Centurions Sandra Brown and Kathy Crilley ventured forth once again to the historic city of Bourges for the 21st edition of this 24 hour race.
Sandra and Kathy were joined by fellow Centurions: Guido Vermeir (BEL) and Christer Svensson (SWE).
The race is promoted by the local athletic club US Berry and organised by Dominique and Maryline Plee and a host of officials and volunteers.
For once it didn't rain. But what it lacked in precipitation it certainly made up for it with sub zero temperatures throughout the whole weekend. Saturday was quite nice in the sun but turn a corner and the icy wind hit us full on. This was how it was to be..
It is always cold and/or wet in Bourges at this time of year, but this year it was to be the weather which would be the deciding factor of finishing... survival......or not....
The weather forecast rather gloomily telling us that we could look forward to temperatures dropping to minus 10 degrees celcius overnight. With a starting point of 3 degrees celcius on Saturday lunchtime, the forecast wasn't too wrong! Yes, it was cold.... but we were lucky as further to the east it was minus 25 degrees, so I won't complain.
The start list had 32 men and 12 women - not bad for this time of year, especially as the Chateau Thierry 24 hours was three weeeks away (17-18 March). There was also a healthy participation in the 2 x 6 hour stage race.
The course was 2500 metres - cutting around 200 metres off the previous years route. Much better on two counts: easier to compute the laps and it cut out a much busier road.
As ever, the start list provides a guide to possible podium finishers. As ever, a 24 hour race can throw up a few surprises.
In the women's race, for me, it was easy to say that athletes Tatiana Maslova, Sandra Brown, Christine Davide, Claudie Bizard, Francoise Arnault would inevitably be ahead of me. I know this from experience!
Newcomer to race walking was French athlete Katrine Zeimer. Katrine was previously a member of the French national 24 hour running team. Fair to say she didn't endear herself to Sandra and myself as she and her rather large support team took over the table which was allocated to us. OK - not the first time this has happened, but we then had to share with another two walkers. 1 table for 1 walker / 1 table for 4 walkers... mmnnn. Slightly unequal.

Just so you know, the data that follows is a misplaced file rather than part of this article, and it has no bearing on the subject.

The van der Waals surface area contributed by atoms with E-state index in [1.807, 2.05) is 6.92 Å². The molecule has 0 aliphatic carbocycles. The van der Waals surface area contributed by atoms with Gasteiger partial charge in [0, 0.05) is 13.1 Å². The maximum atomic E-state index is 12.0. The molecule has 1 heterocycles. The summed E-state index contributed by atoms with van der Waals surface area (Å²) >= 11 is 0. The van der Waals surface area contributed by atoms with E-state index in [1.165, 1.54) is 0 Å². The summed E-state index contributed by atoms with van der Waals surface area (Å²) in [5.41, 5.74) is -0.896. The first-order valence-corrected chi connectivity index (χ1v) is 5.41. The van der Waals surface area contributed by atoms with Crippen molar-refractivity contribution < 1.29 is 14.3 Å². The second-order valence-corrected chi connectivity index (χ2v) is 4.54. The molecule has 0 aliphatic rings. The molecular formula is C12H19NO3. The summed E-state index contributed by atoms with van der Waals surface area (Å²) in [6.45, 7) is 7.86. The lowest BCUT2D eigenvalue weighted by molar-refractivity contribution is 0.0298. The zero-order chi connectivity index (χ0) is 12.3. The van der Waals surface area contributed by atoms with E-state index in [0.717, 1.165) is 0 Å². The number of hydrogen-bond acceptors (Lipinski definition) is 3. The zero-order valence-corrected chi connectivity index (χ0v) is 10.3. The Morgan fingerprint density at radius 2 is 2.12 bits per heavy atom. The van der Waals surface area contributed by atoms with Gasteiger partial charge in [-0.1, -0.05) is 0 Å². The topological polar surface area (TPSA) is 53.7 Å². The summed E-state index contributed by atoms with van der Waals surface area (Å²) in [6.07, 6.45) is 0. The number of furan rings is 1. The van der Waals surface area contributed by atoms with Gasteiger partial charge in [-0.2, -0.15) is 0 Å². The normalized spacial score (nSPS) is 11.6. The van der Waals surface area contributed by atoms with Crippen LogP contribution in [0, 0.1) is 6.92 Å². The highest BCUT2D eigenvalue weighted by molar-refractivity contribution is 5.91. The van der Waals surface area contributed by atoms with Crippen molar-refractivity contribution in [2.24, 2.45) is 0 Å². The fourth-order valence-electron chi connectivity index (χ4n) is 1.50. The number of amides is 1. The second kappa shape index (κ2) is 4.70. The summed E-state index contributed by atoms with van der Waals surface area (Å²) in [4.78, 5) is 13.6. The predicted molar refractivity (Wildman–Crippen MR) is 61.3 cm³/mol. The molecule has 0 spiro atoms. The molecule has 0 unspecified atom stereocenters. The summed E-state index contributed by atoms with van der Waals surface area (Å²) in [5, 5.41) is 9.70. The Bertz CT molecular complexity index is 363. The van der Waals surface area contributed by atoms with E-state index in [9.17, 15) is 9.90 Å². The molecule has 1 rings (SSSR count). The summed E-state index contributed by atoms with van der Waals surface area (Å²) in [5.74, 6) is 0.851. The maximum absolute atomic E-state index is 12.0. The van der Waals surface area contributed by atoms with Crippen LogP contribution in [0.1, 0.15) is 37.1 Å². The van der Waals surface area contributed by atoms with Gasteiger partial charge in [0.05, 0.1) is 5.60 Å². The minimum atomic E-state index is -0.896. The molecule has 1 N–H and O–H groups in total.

It is always difficult to keep track of the race progress on such a course, despite the excellent chip timong results. As the race unrolled, Zeimer tracked Maslova lap after lap and at 100km the results show
13h10'36'' MASLOVA Tatiana ;
13h36'27'' ZEIMER Karine
13h41'54'' BROWN Sandra. But Sandra being Sandra would have none of it and ensured she moved up to second place and then made sure she jolly well stayed there in the last hour.
Myself - well I had my own battles. Francois Arnault has always beaten me in races - and to my surprise I found myself ahead of her. So I had to make sure that I did just that. Surprise walker was Marie Cain. Marie is the wife of Gerard Cain organiser of the 6 Jours de France and had never competed in a 24 hour race walk before. Indeed, Marie was not a race walker and had trained for this race for just 6 months. Chapeau, Marie. You walked brilliantly and proved to be a valiant competitor.
The mens race seemd to be quite open. Christophe Laborie,Florian Letourneau, Alexandre Forestieri ...? But with Belgian walker (and British Centurion) Giodo Vermier competing, anything could happen. Guido looked in control throughout the race and walked well - earning himself a well deserved 2nd place. Another familiar face was Ivo Majetic. Ivo competed in the French 200km/24 hour races in the 1990s, moved to the US and didn't do any race walking for 16 years. Now he is back! Well he came back a couple of years ago after a qualifying race in Bourges and then competing in the 2016 Paris Alsace.
As ever, the race organisation was superb. With chip timing, a monitor to show distance, position, lap time and pace after each lap and a large screen to how overall positions of competitors. The feeding station was staffed by lots of friendly helpful volunteers and a well stocked table and much needed hot drinks and delicious soups...
Thanks to Guy Destre for the photos.
Bourges 24 hours
The "official" hotel is the IBIS which sponsors the race (special rate).
10 minutes (pleasant riverside) walk to the race venue.
supermarket next to the Ibis hotel if you want to buy provisions.
easy to get to and from the railway station - 10 minutes by bus.
First aid: provided on site
Feeding station: basic provisions - hot and cold drinks, soup, fruit, biscuits, bread, cheese, etc.
Toilets: in the hall
circuit of 2500 metres.
Sunday: from 12:15 small lap of 629 metres
London Eurostar to Paris (Gare de Nord)
Paris Austerlitz to Bourges (10 minutes on the metro line 5)
Taxi/bus station- hotel.
Bus station is outside railway station- (Juranville) a couple of hundred metres from the hotel.